If a lithium battery is pierced by steel, a chemical reaction will start raising the temperature and can result in a fire, he said. If the piercing is small, that reaction can take days or weeks to occur, he said.
There hasn’t been a reported fire involving the more than 8,000 Leafs on U.S. roads, Katherine Zachary, a spokeswoman for Nissan’s U.S. unit, said in an e-mail.
“The Nissan Leaf battery pack has been designed with multiple safety systems in place to help ensure its safety in the real world. All of our systems have been thoroughly tested to ensure real-world performance,” she said.
Tesla vehicles have been driven more than 16 million miles without having a post-crash fire or battery-safety incident, Ricardo Reyes, a spokesman for the Palo Alto, California-based company, said in an e-mailed statement.
“A fully charged Roadster battery carries the energy content equivalent of less than 3 gallons of gasoline,” he said. Tesla has worked with first responders to develop procedures for handling crashed electric vehicles, he said.
Unlike the batteries in the Volt and Nissan’s Leaf, Tesla uses cells about the size of those used in laptop computers, he said. Such cells “carry much less energy per cell than the larger prismatic cells preferred by other manufacturers, providing an additional layer of safety,” Reyes said.
NHTSA this year gave the Leaf and Volt its top crash-test rating, following a “good” rating in April by the Insurance Institute for Highway Safety.
In the simulated side-impact crash test, a new U.S. safety test for the 2011 model year, metal punctured the battery, the official said.
The fire in May was severe enough to burn vehicles parked near the Volt, the agency official said. Investigators determined the battery was the source of the fire, the official said.
NHTSA also sent a team of investigators this week to Mooresville, North Carolina, to probe a fire in a residential garage where a Volt was charging. That investigation is continuing, the agency official said.
Duke Energy Corp. (DUK), which had installed a charging station in the home as part of a pilot program, has told the 25 users of stations in North Carolina and South Carolina to stop using them until the investigation is completed.
The Federal Aviation Administration, in an advisory to airlines in October 2010, warned that lithium batteries used in cell phones, digital cameras and other devices are “highly flammable and capable of ignition,” adding that fire- suppression systems aren’t effective when that happens.
It issued the advisory after a United Parcel Service Inc. cargo plane carrying thousands of lithium batteries crashed in Dubai after catching fire, killing both pilots.
“As manufacturers continue to develop vehicles of any kind -- electric, gasoline, or diesel -- it is critical that they take the necessary steps to ensure the safety of drivers and first responders both during and after a crash,” NHTSA said in an e-mailed statement.
“Based on the available data, NHTSA does not believe the Volt or other electric vehicles are at a greater risk of fire than gasoline-powered vehicles. In fact, all vehicles -- both electric and gasoline-powered -- have some risk of fire in the event of a serious crash.”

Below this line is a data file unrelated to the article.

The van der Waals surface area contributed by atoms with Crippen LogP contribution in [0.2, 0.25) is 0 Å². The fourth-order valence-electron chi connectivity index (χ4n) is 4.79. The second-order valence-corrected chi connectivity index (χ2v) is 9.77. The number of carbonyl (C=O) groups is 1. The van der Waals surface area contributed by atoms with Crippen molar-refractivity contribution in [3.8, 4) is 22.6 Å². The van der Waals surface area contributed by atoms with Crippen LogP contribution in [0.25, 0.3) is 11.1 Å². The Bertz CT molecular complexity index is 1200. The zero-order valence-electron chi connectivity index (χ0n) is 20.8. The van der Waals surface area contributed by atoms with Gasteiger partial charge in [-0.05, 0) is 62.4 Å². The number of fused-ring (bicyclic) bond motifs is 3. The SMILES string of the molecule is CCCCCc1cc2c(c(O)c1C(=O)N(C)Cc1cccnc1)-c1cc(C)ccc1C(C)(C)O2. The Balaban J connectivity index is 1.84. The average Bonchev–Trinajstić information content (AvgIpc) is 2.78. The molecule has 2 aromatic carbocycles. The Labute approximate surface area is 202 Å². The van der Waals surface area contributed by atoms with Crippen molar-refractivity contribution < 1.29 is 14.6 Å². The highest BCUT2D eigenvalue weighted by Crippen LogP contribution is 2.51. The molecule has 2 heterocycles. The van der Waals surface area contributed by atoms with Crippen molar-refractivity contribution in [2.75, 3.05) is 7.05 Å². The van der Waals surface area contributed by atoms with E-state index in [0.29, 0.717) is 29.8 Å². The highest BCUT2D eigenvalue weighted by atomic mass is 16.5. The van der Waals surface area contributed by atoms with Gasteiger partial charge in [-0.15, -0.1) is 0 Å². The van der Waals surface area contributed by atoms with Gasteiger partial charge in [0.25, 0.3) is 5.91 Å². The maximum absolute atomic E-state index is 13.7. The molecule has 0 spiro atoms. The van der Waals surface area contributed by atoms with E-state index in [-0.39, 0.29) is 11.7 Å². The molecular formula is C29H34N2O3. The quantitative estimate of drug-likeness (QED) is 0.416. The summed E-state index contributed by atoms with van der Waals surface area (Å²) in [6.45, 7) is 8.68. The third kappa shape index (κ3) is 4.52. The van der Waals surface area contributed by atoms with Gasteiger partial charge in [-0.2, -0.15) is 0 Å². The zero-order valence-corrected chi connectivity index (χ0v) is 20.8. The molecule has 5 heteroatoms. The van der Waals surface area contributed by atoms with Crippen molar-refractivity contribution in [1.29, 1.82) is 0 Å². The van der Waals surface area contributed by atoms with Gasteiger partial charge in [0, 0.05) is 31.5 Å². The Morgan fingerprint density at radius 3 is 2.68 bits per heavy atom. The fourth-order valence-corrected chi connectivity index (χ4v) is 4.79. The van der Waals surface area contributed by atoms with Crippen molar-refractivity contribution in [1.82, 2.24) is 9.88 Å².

Regulators want to use information collected from automakers to educate emergency responders, tow-truck operators and salvage yards about how to handle plug-in electric cars involved in crashes that may penetrate the battery compartment, the official said.
NHTSA will use the information from the automakers, which also include Toyota and Bayerische Motoren Werke AG (BMW), for a three-year $8.8 million electric-vehicle safety study it announced in June, the official said.
“I don’t think lithium battery-pack safety will prove a significant safety hazard, at least compared to dangers of gasoline fuel,” Chris Paine, producer of the documentary film “Revenge of the Electric Car” about the Volt, Leaf and Tesla, said in an interview. “The technology has really stabilized in recent years.”
LMC Automotive, a forecasting firm based in Oxford, England, predicts electric vehicles will make up 1 percent of the U.S. car market in 2020. Along with safety, concerns about the short distance electric vehicles can go on one charge -- called range anxiety -- will keep some buyers away, Mike Omotoso, a LMC analyst, said.
“We think it will take two to three generations of EVs before the price comes down enough to get people to buy them,” Omotoso said in a phone interview. “It will take that much time for consumers to overcome fears of safety aspects and range anxiety. By 2020 we expect enough public and private charging stations so that people will be able to drive an EV almost anywhere in the country.”
Fifteen electric-car or battery-powered models will be available in the U.S. by the end of 2014, according to LMC Automotive, which forecasts a glut of electric cars given that hybrid-electric sales were only 2 percent of the car market so far this year.
To contact the reporters on this story: Jeff Green in Southfield, Michigan at firstname.lastname@example.org; David Welch in Detroit at email@example.com; Angela Greiling Keane in Washington at firstname.lastname@example.org